Connecticut bickers over virus funding means
Controversy over Connecticut's borrowing levels and how to fund COVID-19 measures surrounded a two-year, $4.7 billion bond authorization bill that Gov. Ned Lamont signed Friday.
The measure includes $5 million for measures to combat the virus, with leaders from the minority Republicans saying the state should tap its rainy day fund instead of borrowing.
The bill passed the House of Representatives and Senate by bipartisan 126-20 and 31-5 margins, respectively, shortly before the capitol in Hartford shut down
Lamont has signed several related executive orders including a public health emergency, which enables him to enforce quarantines. As of Sunday night, 26 state residents have tested positive for COVID-19, the governor said.
His order on Sunday canceled classes at all public schools statewide effective Tuesday through at least March 31, and provides flexibility for municipal budget deadlines and related matters.
The bond bill, which stalled amid debate over still-gridocked highway tolling, includes $166 million in long-delayed spending on municipal aid. Related borrowing will include $60 million for the Town Aid Road grant; $30 million for the Local Capital Improvement Program and a $76 million omnibus grant for municipal projects.
"This bond package makes smart investments, all while holding the line on borrowing and maintaining our commitment to being fiscally responsible," Lamont said.
Republican leaders, though, accused Lamont of blowing a state "debt diet" he trumpeted a year ago in pitches across the country to investors and to bond rating agencies. Lamont said at the time that he would limit borrowing to roughly $1 billion per year.
S&P Global Ratings and Kroll Bond Rating Agency in 2019 raised their outlooks to positive and stable, respectively, marking the first positive action on Connecticut's general obligation bonds in 18 years.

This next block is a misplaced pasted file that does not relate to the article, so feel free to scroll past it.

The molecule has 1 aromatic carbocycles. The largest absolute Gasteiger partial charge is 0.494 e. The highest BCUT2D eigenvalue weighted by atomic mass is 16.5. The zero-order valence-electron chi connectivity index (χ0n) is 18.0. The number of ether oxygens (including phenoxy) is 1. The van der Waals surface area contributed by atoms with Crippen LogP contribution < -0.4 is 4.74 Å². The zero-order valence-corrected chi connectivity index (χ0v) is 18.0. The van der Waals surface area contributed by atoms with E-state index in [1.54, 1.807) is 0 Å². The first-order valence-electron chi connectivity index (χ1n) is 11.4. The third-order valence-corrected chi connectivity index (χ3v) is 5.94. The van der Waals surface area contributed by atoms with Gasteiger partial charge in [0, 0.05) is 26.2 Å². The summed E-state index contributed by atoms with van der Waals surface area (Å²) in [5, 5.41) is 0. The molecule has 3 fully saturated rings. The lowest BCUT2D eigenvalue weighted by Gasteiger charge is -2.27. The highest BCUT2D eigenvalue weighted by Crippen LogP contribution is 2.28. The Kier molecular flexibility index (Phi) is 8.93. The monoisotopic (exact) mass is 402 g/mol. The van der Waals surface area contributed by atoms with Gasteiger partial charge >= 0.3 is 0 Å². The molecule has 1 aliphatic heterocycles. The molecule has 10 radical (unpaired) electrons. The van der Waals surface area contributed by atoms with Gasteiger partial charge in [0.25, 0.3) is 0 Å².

Connecticut still has low ratings for a state government: A from S&P, AA-minus from Kroll, A1 from Moody’s Investors Service and A-plus from Fitch Ratings.
"He said he sold to Moody's that we're going to have authorizations that are lower, bonding that is lower," Senate Republican leader Len Fasano, R-North Haven, said of Lamont. "Our credit rating went up because of these arguments. He has broken a promise."
According to Fasano, top lawmakers prefer tapping rainy day to fund coronavirus measures. Lamont, though, has resisted withdrawing from the stabilization fund, saying its replenishment has resonated favorably on Wall Street.
"Look, we got $2.7 billion in a rainy day fund," Fasano told reporters at the Legislative Office Building. "We've got an emergency provision, a rainy day fund. We have a historic, first-time ever health emergency. Let's take $5 million out of that rainy day fund — that's not going to mean anything — and let's put it to the coronavirus.
"We don't need to bond for this. I would suspect that by doing this it would have an effect on the [bond rating]."
The $5 million would be for the first year. Connecticut operates on a biennial budget.
The State Bond Commission must approve any legislative authorization. As governor, Lamont chairs the 10-member commission and his budget office charts its agenda.
A year ago and shortly after the governor announced his debt diet, Lamont, Treasurer Shawn Wooden and budget Secretary Melissa McCaw met with investors in Hartford, Chicago, Boston and New York. The four made similar presentations to all four credit rating agencies before a GO sale that generated $828 million in retail orders and $5.5 billion overall.
Connecticut Treasury canceled its April 3 public finance outlook conference.